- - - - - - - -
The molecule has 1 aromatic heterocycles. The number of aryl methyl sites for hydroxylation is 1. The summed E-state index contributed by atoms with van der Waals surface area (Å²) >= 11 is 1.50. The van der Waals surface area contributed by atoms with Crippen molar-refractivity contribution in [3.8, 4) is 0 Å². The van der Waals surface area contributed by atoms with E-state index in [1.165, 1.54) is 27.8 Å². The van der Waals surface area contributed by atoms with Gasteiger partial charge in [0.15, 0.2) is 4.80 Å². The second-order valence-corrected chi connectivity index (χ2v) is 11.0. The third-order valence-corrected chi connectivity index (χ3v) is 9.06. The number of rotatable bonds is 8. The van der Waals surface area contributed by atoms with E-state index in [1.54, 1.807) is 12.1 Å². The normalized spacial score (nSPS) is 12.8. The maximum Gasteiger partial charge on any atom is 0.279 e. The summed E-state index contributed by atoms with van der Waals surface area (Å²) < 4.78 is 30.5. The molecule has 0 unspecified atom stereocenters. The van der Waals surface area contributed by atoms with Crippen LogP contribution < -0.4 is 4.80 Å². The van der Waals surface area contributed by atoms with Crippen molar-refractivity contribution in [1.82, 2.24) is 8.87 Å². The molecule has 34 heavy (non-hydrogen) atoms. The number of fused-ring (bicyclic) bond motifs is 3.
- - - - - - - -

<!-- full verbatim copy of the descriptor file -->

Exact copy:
The molecule has 1 aromatic heterocycles. The number of aryl methyl sites for hydroxylation is 1. The summed E-state index contributed by atoms with van der Waals surface area (Å²) >= 11 is 1.50. The van der Waals surface area contributed by atoms with Crippen molar-refractivity contribution in [3.8, 4) is 0 Å². The van der Waals surface area contributed by atoms with E-state index in [1.165, 1.54) is 27.8 Å². The van der Waals surface area contributed by atoms with Gasteiger partial charge in [0.15, 0.2) is 4.80 Å². The second-order valence-corrected chi connectivity index (χ2v) is 11.0. The third-order valence-corrected chi connectivity index (χ3v) is 9.06. The number of rotatable bonds is 8. The van der Waals surface area contributed by atoms with E-state index in [1.54, 1.807) is 12.1 Å². The normalized spacial score (nSPS) is 12.8. The maximum Gasteiger partial charge on any atom is 0.279 e. The summed E-state index contributed by atoms with van der Waals surface area (Å²) < 4.78 is 30.5. The molecule has 0 unspecified atom stereocenters. The van der Waals surface area contributed by atoms with Crippen LogP contribution < -0.4 is 4.80 Å². The van der Waals surface area contributed by atoms with Crippen molar-refractivity contribution in [1.82, 2.24) is 8.87 Å². The molecule has 34 heavy (non-hydrogen) atoms. The number of fused-ring (bicyclic) bond motifs is 3.